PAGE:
might not be comfortable. It is an area of departure from traditional
evangelicalism. That is not to say it is wrong, but it is to draw attention to
an interesting piece of ecumenical irony.
The notion of apostolic succession also needs teasing out.
Is it about the impartation of the Spirit for ministry? That’s mainly what
Peter Kirk seems to be examining in his
post. A more classically evangelical view would concentrate on issues such
as succession in the apostles’ doctrine. And that is why what John Wesley did,
as an Anglican priest, in ordaining (if that is indeed what he
did), was legitimate.
However, the great value of Peter’s post is that he points
out several texts where there is a clear impartation. I don’t see how anyone
can argue against the scriptural examples of the laying on of hands that leads
to the reception of the Holy Spirit. It is legitimate to ask whether it is
automatic (with which a catholic spirituality would sympathise, if a
sacramental act has been appropriately carried out) or whether it requires
faith (a more Protestant view). The former stresses grace, the latter faith.
The former risks making grace into a commodity, the latter risks making faith
into a good work. Surely, we need a balance between God taking the initiative
in prevenient grace, and the need for response with the empty hands of faith.
How has this played out for me? Did I feel anything at my
ordination? No. Just a relief that all the testing, examining, interrogation
and suspicion was over. My ordination Bible contains a little adhesive plate
that confirms I was ordained; it really might just as well be little more than
a Sunday School prize. Other friends have talked about wonderful spiritual
experiences at ordination (not least our next door neighbour, who was ordained
deacon in the Church of England last year). But for me, nothing. I came to the
service expecting and hoping, but I was up at the front quickly for the laying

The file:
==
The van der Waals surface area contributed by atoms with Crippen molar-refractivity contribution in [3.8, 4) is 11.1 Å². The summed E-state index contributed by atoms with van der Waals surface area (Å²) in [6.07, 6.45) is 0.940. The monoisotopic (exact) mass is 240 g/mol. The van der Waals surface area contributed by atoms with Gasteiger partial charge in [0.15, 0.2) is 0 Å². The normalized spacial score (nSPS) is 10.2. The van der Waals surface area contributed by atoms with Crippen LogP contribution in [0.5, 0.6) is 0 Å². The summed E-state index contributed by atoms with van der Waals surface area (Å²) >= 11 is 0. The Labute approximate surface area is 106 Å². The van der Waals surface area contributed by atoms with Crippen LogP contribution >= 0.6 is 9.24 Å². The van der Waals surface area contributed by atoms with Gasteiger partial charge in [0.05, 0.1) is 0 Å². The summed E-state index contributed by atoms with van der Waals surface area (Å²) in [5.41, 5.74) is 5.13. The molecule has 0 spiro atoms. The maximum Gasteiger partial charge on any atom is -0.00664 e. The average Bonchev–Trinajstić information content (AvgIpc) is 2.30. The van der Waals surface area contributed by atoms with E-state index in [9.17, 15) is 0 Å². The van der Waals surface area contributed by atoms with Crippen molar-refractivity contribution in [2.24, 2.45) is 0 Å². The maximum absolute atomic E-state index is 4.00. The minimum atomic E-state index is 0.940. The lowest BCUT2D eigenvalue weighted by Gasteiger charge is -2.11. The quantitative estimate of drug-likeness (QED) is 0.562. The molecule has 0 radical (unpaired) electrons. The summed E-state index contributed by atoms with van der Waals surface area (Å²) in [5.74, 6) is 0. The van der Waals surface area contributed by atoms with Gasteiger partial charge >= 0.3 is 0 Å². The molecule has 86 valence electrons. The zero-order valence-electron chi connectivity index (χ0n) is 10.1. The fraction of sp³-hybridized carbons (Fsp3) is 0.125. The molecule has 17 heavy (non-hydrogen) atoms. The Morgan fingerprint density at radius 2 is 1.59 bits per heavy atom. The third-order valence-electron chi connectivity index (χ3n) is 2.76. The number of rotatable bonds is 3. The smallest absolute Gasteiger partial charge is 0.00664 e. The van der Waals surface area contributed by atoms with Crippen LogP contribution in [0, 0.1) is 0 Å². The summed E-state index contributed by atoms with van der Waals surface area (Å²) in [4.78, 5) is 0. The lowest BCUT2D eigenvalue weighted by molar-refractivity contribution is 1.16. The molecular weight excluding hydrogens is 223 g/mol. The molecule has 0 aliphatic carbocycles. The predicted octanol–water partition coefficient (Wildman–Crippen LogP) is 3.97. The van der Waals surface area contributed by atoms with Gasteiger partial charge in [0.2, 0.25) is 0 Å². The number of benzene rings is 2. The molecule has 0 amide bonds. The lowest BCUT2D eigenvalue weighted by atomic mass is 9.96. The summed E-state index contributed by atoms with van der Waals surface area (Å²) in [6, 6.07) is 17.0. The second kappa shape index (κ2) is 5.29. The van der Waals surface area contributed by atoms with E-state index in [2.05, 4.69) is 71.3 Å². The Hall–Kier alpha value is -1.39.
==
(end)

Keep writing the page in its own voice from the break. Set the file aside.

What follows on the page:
of hands, then it was all over and I was back to my pew. So this discussion is
rather theoretical for me when it comes to ordination. I rely not on an
experience but on a sense of call over a prolonged period of time that was
confirmed by the church. It would have been nice to have the experience, but it
never came. I hope my blogging friend Pam
has a better experience in a few weeks’ time!
On the other hand, people have laid hands on me for other
reasons, and I have experienced something. It has rarely been as dramatic as
others have had, but I have known some indication of the divine presence. I
have been tempted to think that my experience like this in contrast to
ordination was about Low Church spirituality, but equally I have been very
conscious of God at Holy Communion, so I don’t think that explanation holds. It
may be much more to do with the sovereignty of God, and God’s work in relating
to my particular personality.
Where have I reached in these jumbled thoughts? There is a
strange alliance between different ends of the theological spectrum. Perhaps
they can learn from each other, and from those who criticise both ends from
somewhere in the middle. It seems safe to assume that the Holy Spirit can be
imparted by the laying on of hands; however, in my opinion, that is a matter of
both divine grace and human faith. I see no reason to assume it is an automatic
process, or to blame those who do not have the requisite experience.